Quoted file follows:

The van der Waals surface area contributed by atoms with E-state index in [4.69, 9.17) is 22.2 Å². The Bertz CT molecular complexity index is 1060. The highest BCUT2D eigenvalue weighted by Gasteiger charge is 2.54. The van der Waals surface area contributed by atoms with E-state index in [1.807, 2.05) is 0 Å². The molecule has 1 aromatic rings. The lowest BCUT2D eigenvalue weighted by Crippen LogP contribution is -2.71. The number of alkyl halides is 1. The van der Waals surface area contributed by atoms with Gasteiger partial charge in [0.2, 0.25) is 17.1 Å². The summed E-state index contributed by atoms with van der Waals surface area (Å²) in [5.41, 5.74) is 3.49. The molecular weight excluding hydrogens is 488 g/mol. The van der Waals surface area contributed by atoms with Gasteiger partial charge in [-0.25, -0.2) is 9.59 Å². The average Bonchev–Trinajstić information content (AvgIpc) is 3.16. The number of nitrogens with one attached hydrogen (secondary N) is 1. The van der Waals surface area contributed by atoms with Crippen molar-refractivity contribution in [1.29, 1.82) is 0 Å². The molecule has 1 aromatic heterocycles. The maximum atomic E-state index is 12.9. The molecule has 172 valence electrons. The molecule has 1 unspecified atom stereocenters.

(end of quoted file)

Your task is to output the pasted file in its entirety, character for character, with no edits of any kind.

The van der Waals surface area contributed by atoms with E-state index in [4.69, 9.17) is 22.2 Å². The Bertz CT molecular complexity index is 1060. The highest BCUT2D eigenvalue weighted by Gasteiger charge is 2.54. The van der Waals surface area contributed by atoms with E-state index in [1.807, 2.05) is 0 Å². The molecule has 1 aromatic rings. The lowest BCUT2D eigenvalue weighted by Crippen LogP contribution is -2.71. The number of alkyl halides is 1. The van der Waals surface area contributed by atoms with Gasteiger partial charge in [0.2, 0.25) is 17.1 Å². The summed E-state index contributed by atoms with van der Waals surface area (Å²) in [5.41, 5.74) is 3.49. The molecular weight excluding hydrogens is 488 g/mol. The van der Waals surface area contributed by atoms with Gasteiger partial charge in [-0.25, -0.2) is 9.59 Å². The average Bonchev–Trinajstić information content (AvgIpc) is 3.16. The number of nitrogens with one attached hydrogen (secondary N) is 1. The van der Waals surface area contributed by atoms with Crippen molar-refractivity contribution in [1.29, 1.82) is 0 Å². The molecule has 1 aromatic heterocycles. The maximum atomic E-state index is 12.9. The molecule has 172 valence electrons. The molecule has 1 unspecified atom stereocenters.